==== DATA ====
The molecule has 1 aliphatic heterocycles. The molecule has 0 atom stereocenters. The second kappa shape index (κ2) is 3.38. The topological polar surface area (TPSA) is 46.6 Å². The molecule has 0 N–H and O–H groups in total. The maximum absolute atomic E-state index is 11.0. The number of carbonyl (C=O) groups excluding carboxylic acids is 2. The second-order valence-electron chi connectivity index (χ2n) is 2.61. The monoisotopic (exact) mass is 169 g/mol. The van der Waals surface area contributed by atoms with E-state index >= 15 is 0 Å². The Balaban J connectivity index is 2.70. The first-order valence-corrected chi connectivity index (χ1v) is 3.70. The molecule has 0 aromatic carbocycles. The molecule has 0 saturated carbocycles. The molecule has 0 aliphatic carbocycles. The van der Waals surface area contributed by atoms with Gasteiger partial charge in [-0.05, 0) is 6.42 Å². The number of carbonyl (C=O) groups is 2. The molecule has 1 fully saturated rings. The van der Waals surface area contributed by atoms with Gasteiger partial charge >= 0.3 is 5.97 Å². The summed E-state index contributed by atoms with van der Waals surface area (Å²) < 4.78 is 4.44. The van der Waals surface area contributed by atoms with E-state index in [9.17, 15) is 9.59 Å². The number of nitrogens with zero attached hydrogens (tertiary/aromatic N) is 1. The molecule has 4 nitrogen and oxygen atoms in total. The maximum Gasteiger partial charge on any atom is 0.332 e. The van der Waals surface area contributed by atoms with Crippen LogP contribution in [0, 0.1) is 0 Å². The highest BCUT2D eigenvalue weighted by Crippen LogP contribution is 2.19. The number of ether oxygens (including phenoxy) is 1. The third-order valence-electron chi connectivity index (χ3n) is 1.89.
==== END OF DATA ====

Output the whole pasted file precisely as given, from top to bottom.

The molecule has 1 aliphatic heterocycles. The molecule has 0 atom stereocenters. The second kappa shape index (κ2) is 3.38. The topological polar surface area (TPSA) is 46.6 Å². The molecule has 0 N–H and O–H groups in total. The maximum absolute atomic E-state index is 11.0. The number of carbonyl (C=O) groups excluding carboxylic acids is 2. The second-order valence-electron chi connectivity index (χ2n) is 2.61. The monoisotopic (exact) mass is 169 g/mol. The van der Waals surface area contributed by atoms with E-state index >= 15 is 0 Å². The Balaban J connectivity index is 2.70. The first-order valence-corrected chi connectivity index (χ1v) is 3.70. The molecule has 0 aromatic carbocycles. The molecule has 0 saturated carbocycles. The molecule has 0 aliphatic carbocycles. The van der Waals surface area contributed by atoms with Gasteiger partial charge in [-0.05, 0) is 6.42 Å². The number of carbonyl (C=O) groups is 2. The molecule has 1 fully saturated rings. The van der Waals surface area contributed by atoms with Gasteiger partial charge >= 0.3 is 5.97 Å². The summed E-state index contributed by atoms with van der Waals surface area (Å²) < 4.78 is 4.44. The van der Waals surface area contributed by atoms with E-state index in [9.17, 15) is 9.59 Å². The number of nitrogens with zero attached hydrogens (tertiary/aromatic N) is 1. The molecule has 4 nitrogen and oxygen atoms in total. The maximum Gasteiger partial charge on any atom is 0.332 e. The van der Waals surface area contributed by atoms with Crippen LogP contribution in [0, 0.1) is 0 Å². The highest BCUT2D eigenvalue weighted by Crippen LogP contribution is 2.19. The number of ether oxygens (including phenoxy) is 1. The third-order valence-electron chi connectivity index (χ3n) is 1.89.